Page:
Emerging Leaders Profile: Brett Carlton
To help facilitate inclusive, collaborative relationships between seasoned code professionals and emerging industry leaders, the International Code Council created its Board Shadow Program — part of its successful Safety 2.0 initiative — which provides an opportunity for emerging code professionals to “shadow” the Code Council Board of Directors at the ICC Annual Conference, to intercept and absorb information and experience real-time leadership as they observe their board mentors.
Now in its fourth year, the program provides an opportunity for the ICC board to connect to diverse emerging professionals from different socio-demographic backgrounds and enables senior leaders to hear a different level of thinking to real-time issues facing young code professionals today. The board gets a much broader range of views on strategic, complex and critical issues, and a feedback loop of challenge, solution, development and learning is created. The program demonstrates the benefits of investing in future code development leaders and helps create a diverse pipeline of “ready-to-go” leaders who understand and are already contributing to the construction industry.
Continuing our Emerging Leaders series is an interview with Brett Carlton.
Building a stronger industry with Brett Carlton
After high school, Carlton studied civil engineering and computer-aided drafting (CAD) in college and took the Cisco Certified Network Administrator preparation course. After college, he landed a position as a heavy equipment operator where he developed residential sites from surveyor rendering to operating a wheel loader — starting his career from the ground up so to speak. With this ground-level experience, he moved on to a superintendent position at L.C. Services, Inc., working for his father supervising a multitude of on-site projects for the next seven years.
In 2008, he moved from his home state of Florida to Richmond, Va., where he went to work for a commercial custom cabinet company. The job provided him with the opportunity to apply some of the CAD skills he learned in college, combined with his work in construction. This experience helped him to land a position where he managed a team of 15 to 20 craftsmen. However, his stay in Virginia was short-lived and he returned to Florida a year later to get married.
For a short time he worked as an estimator/CAD engineer in Boca Raton, Fla., but like much of the construction industry, the economy hit a low point during that period and very little work was available. In December 2010, he went to work for AT&T as a wire technician for the next five years.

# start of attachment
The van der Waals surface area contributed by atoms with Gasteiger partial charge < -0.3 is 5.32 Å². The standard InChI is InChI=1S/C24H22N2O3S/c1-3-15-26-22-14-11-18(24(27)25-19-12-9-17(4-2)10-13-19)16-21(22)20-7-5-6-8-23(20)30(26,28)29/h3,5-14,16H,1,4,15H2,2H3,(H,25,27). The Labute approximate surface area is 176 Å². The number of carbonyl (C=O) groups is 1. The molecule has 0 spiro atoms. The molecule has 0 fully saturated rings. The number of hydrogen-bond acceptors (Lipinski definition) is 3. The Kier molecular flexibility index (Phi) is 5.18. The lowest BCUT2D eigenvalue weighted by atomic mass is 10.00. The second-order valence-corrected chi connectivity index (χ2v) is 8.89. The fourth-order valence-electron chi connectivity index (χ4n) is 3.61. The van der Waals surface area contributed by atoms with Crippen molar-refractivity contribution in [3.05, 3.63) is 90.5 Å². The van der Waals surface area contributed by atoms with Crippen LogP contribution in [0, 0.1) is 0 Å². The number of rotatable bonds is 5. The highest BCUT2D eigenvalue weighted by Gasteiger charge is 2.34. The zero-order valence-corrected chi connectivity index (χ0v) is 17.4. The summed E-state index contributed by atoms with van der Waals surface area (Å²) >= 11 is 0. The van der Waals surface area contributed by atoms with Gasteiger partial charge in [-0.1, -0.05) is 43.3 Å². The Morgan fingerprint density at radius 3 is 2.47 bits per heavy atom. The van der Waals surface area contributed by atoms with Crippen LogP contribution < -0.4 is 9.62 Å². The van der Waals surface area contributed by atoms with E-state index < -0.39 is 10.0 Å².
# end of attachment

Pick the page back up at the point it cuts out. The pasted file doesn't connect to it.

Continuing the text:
At this point in Carlton’s journey, he longed to get back into the construction industry. A friend of his wife, who worked for the Village of Willington, recommended him for an open position. The building official who interviewed Carlton for the job told him that he really wasn’t qualified but advised him to look at the International Code Council to gain certifications and licenses — with a license, he would be qualified for various positions within the industry. Carlton took this advice to heart and started to work toward getting Code Council certifications. In 2016, he was hired as a building plan reviewer for the Palm Beach County Building Department in Florida.
Code Council Chief Executive Officer Dominic Sims, CBO, started his career in Florida. He came into town to meet with some of his old colleagues, one of which was Carlton’s boss Doug Wise. Sims told Carlton about the Code Council Board Shadow Program, and through Wise’s recommendation, became Sims’ “shadow” during the 2018 ICC Annual Conference held in Richmond, Va.
“The Board Shadow Program provides an opportunity for young professionals to learn and participate as true peers in the Code Council,” said Sims. “While the shadowing allows individuals such as Brett to walk in the footsteps of the association’s current leaders and experience the path of leadership, it is much more than that. It positions our future leaders for the next level in their industry, careers and futures — to shape what our industry will look like in the years to come, making us stronger and better prepared for change.”
Carlton found the Board Shadow Program to be one of the best experiences he’s ever had. He was impressed and inspired with the passion and magnitude of people involved with the Code Council and with the industry as a whole. Everyone was friendly and approachable, but for Carlton, one of the biggest take-a-ways was to have had the opportunity to observe Sims at work. It provided insight and a bit of exposure to the corporate side of the building industry. He admired the personable manner of Sims with everyone he met, the meetings he conducted, his speeches, his optimistic views about the future of the industry and his passion.
Carlton made connections and built relationships with fellow members that he wouldn’t have made if not for the Board Shadow Program. After the annual conference, he stayed for the code hearings and was even more impressed with the knowledge and caliber of the people participating from around the world. He realized then that there was much more to learn.
After the Board Shadow Program experience, Carlton went back to his office and encouraged younger people to believe that the building safety industry is very rewarding. He has been able to get half of the building department to take part in the local chapter and become more involved.
“It’s a perfect storm,” said Carlton. Once you become immersed in learning, obtaining certifications, becoming involved with the local chapters, and attending regional meetings and the annual conference, “…you find yourself in the right place at the right time.” His experience has worked to inspire him to carry on the torch and help shape the industry for the next generation.